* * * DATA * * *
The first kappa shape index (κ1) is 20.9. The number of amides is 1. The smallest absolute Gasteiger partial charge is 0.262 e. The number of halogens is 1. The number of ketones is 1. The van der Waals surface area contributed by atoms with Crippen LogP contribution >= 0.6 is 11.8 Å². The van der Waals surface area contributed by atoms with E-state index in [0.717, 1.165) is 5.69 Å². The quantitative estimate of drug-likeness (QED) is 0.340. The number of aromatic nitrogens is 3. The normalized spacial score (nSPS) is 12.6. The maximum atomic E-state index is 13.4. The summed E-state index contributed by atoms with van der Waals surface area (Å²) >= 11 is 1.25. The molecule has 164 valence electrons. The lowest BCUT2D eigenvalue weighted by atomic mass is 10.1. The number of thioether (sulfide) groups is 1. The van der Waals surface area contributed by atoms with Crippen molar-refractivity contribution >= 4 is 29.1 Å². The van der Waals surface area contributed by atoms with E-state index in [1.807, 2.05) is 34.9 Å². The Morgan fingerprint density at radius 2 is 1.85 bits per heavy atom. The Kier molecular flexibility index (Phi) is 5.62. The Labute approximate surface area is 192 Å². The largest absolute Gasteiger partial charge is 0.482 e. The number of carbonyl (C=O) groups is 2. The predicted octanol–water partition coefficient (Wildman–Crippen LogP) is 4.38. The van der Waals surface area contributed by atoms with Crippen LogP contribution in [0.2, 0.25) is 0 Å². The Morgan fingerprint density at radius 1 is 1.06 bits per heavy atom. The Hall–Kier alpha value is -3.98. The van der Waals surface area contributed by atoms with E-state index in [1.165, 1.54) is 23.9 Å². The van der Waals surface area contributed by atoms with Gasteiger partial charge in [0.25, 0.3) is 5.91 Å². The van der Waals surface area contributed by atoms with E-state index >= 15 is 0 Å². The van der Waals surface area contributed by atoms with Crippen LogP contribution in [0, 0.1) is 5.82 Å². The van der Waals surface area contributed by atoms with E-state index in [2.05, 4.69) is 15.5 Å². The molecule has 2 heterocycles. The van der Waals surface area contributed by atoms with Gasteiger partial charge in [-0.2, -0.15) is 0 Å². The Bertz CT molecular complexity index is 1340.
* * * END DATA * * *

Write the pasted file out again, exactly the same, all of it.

The first kappa shape index (κ1) is 20.9. The number of amides is 1. The smallest absolute Gasteiger partial charge is 0.262 e. The number of halogens is 1. The number of ketones is 1. The van der Waals surface area contributed by atoms with Crippen LogP contribution >= 0.6 is 11.8 Å². The van der Waals surface area contributed by atoms with E-state index in [0.717, 1.165) is 5.69 Å². The quantitative estimate of drug-likeness (QED) is 0.340. The number of aromatic nitrogens is 3. The normalized spacial score (nSPS) is 12.6. The maximum atomic E-state index is 13.4. The summed E-state index contributed by atoms with van der Waals surface area (Å²) >= 11 is 1.25. The molecule has 164 valence electrons. The lowest BCUT2D eigenvalue weighted by atomic mass is 10.1. The number of thioether (sulfide) groups is 1. The van der Waals surface area contributed by atoms with Crippen molar-refractivity contribution >= 4 is 29.1 Å². The van der Waals surface area contributed by atoms with E-state index in [1.807, 2.05) is 34.9 Å². The Morgan fingerprint density at radius 2 is 1.85 bits per heavy atom. The Kier molecular flexibility index (Phi) is 5.62. The Labute approximate surface area is 192 Å². The largest absolute Gasteiger partial charge is 0.482 e. The number of carbonyl (C=O) groups is 2. The predicted octanol–water partition coefficient (Wildman–Crippen LogP) is 4.38. The van der Waals surface area contributed by atoms with Crippen LogP contribution in [0.2, 0.25) is 0 Å². The Morgan fingerprint density at radius 1 is 1.06 bits per heavy atom. The Hall–Kier alpha value is -3.98. The van der Waals surface area contributed by atoms with E-state index in [1.165, 1.54) is 23.9 Å². The van der Waals surface area contributed by atoms with Gasteiger partial charge in [0.25, 0.3) is 5.91 Å². The van der Waals surface area contributed by atoms with E-state index >= 15 is 0 Å². The van der Waals surface area contributed by atoms with Crippen LogP contribution in [0, 0.1) is 5.82 Å². The van der Waals surface area contributed by atoms with E-state index in [2.05, 4.69) is 15.5 Å². The molecule has 2 heterocycles. The van der Waals surface area contributed by atoms with Gasteiger partial charge in [-0.2, -0.15) is 0 Å². The Bertz CT molecular complexity index is 1340.